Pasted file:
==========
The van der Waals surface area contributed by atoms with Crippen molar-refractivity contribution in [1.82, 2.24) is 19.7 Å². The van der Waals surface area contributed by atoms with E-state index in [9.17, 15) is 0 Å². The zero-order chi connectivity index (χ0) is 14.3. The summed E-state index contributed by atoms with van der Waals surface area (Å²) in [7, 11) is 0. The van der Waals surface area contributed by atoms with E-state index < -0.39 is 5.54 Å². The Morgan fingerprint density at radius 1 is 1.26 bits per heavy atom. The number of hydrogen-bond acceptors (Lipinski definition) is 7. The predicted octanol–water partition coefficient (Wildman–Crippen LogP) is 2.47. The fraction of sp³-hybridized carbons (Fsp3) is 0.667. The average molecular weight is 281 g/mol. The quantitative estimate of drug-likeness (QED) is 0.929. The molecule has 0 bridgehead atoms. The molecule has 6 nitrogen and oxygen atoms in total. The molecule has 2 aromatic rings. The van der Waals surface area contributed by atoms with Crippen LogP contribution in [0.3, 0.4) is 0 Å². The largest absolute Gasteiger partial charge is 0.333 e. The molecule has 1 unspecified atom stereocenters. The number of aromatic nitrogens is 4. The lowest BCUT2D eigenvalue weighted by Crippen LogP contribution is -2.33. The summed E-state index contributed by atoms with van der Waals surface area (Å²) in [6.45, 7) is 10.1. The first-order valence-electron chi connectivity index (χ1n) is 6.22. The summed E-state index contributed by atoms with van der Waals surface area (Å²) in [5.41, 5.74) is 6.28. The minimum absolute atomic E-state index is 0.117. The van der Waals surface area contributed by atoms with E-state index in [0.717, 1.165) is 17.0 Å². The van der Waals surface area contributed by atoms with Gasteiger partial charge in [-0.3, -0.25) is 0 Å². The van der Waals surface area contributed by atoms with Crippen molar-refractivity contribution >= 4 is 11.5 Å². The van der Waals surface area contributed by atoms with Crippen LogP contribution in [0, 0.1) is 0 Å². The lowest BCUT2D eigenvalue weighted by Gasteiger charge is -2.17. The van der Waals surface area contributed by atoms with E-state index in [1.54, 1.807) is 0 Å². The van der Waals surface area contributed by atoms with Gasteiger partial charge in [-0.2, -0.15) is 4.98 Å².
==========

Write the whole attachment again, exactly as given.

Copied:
The van der Waals surface area contributed by atoms with Crippen molar-refractivity contribution in [1.82, 2.24) is 19.7 Å². The van der Waals surface area contributed by atoms with E-state index in [9.17, 15) is 0 Å². The zero-order chi connectivity index (χ0) is 14.3. The summed E-state index contributed by atoms with van der Waals surface area (Å²) in [7, 11) is 0. The van der Waals surface area contributed by atoms with E-state index < -0.39 is 5.54 Å². The Morgan fingerprint density at radius 1 is 1.26 bits per heavy atom. The number of hydrogen-bond acceptors (Lipinski definition) is 7. The predicted octanol–water partition coefficient (Wildman–Crippen LogP) is 2.47. The fraction of sp³-hybridized carbons (Fsp3) is 0.667. The average molecular weight is 281 g/mol. The quantitative estimate of drug-likeness (QED) is 0.929. The molecule has 0 bridgehead atoms. The molecule has 6 nitrogen and oxygen atoms in total. The molecule has 2 aromatic rings. The van der Waals surface area contributed by atoms with Crippen LogP contribution in [0.3, 0.4) is 0 Å². The largest absolute Gasteiger partial charge is 0.333 e. The molecule has 1 unspecified atom stereocenters. The number of aromatic nitrogens is 4. The lowest BCUT2D eigenvalue weighted by Crippen LogP contribution is -2.33. The summed E-state index contributed by atoms with van der Waals surface area (Å²) in [6.45, 7) is 10.1. The first-order valence-electron chi connectivity index (χ1n) is 6.22. The summed E-state index contributed by atoms with van der Waals surface area (Å²) in [5.41, 5.74) is 6.28. The minimum absolute atomic E-state index is 0.117. The van der Waals surface area contributed by atoms with E-state index in [0.717, 1.165) is 17.0 Å². The van der Waals surface area contributed by atoms with Gasteiger partial charge in [-0.3, -0.25) is 0 Å². The van der Waals surface area contributed by atoms with Crippen molar-refractivity contribution >= 4 is 11.5 Å². The van der Waals surface area contributed by atoms with Crippen LogP contribution in [0, 0.1) is 0 Å². The lowest BCUT2D eigenvalue weighted by Gasteiger charge is -2.17. The van der Waals surface area contributed by atoms with E-state index in [1.54, 1.807) is 0 Å². The van der Waals surface area contributed by atoms with Gasteiger partial charge in [-0.2, -0.15) is 4.98 Å².